A Wonderful Surprise

This post originally appeared on my Medium, which is a wasteland now, but I decided to post it here as well, just because.

Oh, I never saw the writing prompt challenge through, but then no surprise there.

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{By my calculations, this is going to be my 7,481,873,236,171st attempt at writing with the guidance of prompts, of which I have failed 7,481,873,236,170 times. Yes, this is really going to be my seven trillion, four hundred and eighty one billion, eight hundred and seven three million, two hundred and thirty six thousand, one hundred and seventy first attempt. A lie, obviously.

I was going through Boro’s Medium (see here – Boro’s Medium; Oh, she has a blog too. Check it out here – Boro’s blog) and came across an entry that was influenced by a 30-day writing prompt challenge. While it was an interesting read, I checked out the prompts (see here) and they appear encouraging, soooo, I’m going to try my luck with it/them/whichever works. It’s mainly supposed to be a learning process, so please, bear with me. Salute}

Day 1

Take us through a written walk down your street and to your favourite place through the eyes of somebody else.

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You see, when I moved to this city, I expected I would have a very uneventful time- following routine, the occasional splurging on food and goodies, and bulk of my time spent with my laptop, the internet and my quite impressive collection of movies and TV shows. Boy was I wrong.

It started off how I earlier predicted. For some, routine consumes, messing with their sanity. For me, it’s comforting. Knowing what I would be doing per time is calming and the accompanying peace of mind soothes my generally anxious self.

We met and hit it off. Unfortunately, this isn’t a narration of how we met.

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He always walked me home, after every date; after every time we saw really. He never came in though, and every time he had been on my street, it was dark outside. He stayed quite far away from mine but he made sure I was home safe before he left me. ‘I need to be sure you’re okay’, he would say. I knew he was just really into me and tried to extend whatever time he had my company.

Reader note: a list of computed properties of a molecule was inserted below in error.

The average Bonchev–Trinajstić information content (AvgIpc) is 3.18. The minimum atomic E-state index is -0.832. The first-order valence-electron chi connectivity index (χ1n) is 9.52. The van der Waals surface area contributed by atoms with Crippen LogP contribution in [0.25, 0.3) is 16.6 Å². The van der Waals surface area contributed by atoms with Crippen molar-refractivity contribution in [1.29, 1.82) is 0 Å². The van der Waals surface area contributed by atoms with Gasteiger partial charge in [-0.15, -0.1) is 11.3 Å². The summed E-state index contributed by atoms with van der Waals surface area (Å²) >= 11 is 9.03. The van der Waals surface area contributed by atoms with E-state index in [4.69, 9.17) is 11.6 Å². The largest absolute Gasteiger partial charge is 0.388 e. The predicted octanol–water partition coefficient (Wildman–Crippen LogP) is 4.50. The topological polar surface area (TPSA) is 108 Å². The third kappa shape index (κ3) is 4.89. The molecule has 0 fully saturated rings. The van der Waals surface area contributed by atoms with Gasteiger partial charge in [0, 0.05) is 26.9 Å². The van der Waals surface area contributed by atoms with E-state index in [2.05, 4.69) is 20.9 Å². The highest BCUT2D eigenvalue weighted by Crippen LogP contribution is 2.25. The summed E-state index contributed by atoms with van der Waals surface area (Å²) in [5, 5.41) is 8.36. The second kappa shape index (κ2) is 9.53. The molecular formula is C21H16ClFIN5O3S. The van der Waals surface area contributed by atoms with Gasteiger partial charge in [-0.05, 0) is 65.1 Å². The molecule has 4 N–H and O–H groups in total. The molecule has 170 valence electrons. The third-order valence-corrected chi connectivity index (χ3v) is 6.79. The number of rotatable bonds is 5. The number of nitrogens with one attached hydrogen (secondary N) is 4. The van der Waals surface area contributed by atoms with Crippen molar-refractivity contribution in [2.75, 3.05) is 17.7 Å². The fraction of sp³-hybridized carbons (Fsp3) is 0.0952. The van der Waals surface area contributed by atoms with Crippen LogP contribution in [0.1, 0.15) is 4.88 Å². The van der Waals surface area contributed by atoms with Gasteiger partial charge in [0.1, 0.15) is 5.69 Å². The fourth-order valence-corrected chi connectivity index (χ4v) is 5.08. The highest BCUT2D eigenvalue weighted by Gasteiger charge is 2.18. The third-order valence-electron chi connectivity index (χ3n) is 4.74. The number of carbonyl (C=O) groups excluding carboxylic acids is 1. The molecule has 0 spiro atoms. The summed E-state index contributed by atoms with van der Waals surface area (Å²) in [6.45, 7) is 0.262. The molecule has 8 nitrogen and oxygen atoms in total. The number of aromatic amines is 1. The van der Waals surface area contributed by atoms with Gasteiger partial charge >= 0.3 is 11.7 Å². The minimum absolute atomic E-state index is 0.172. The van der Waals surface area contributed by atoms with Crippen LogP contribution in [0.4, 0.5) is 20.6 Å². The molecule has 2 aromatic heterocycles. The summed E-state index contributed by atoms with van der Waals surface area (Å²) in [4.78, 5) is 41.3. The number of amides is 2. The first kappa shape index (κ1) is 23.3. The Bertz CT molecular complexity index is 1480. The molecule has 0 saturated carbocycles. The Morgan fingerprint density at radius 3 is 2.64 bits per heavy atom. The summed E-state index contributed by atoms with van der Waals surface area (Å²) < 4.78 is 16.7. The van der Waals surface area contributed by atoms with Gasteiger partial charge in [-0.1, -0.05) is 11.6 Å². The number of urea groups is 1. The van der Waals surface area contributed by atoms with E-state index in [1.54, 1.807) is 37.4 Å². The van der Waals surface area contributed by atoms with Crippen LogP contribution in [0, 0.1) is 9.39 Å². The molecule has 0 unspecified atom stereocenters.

Unfortunately, I have left. I have moved away. Even more unfortunate, he’s still in that city.

He’s such a case. When we speak, he tells me about how he’s bored sometimes and wants to gets dressed then go to my place, even if I won’t be there. Hmm, I would reply.

I can imagine how it would turn out, if he ever decides to go through with it. I hope he remembers how to get there, because getting to my street is like a GTA San Andreas cheat code; that’s how giving directions to my street sounds.

To get to my street, he’s going to get to a very popular bus stop. Then make a right, a left, a right, a left, then a final right, after which he would be standing at the foot of my street. The name of my street is a four letter word. It has three vowels and one consonant, the alphabet ‘r’. There’s a certain way I pronounce the letter ‘r’; he loves it.

When he finally gets there, an elderly Yoruba man will tease him. He would call him ‘Olowo ori’; as he does every time he sees us. After shrugging off the elderly mans jokes, he will walk quite a distance.

My street is conventional, for the most part. It’s a stretch of asphalt that curves at the far end. Rough around the edges with a few patches, the road is fairly comfortable to walk on.

Photo by Safiyyah

I hate how boring it is. We have nothing, as it’s fully residential. No one ever comes out, except on Sundays when if you’re lucky, you get to see families get into their nice cars and head to their respective places of worship. I am of a different faith so Sundays are an off day for me. He’s going to find it boring too. There’s really just house, more house, a sprinkle of house and a lot of house.

The best part of my street is, as he would discover is……..my house;

Because in my house lies my room

Because in my room lies my bed

Because on my bed, my sheets lie

Because in my sheets, I lay

Waiting for him

A wonderful surprise

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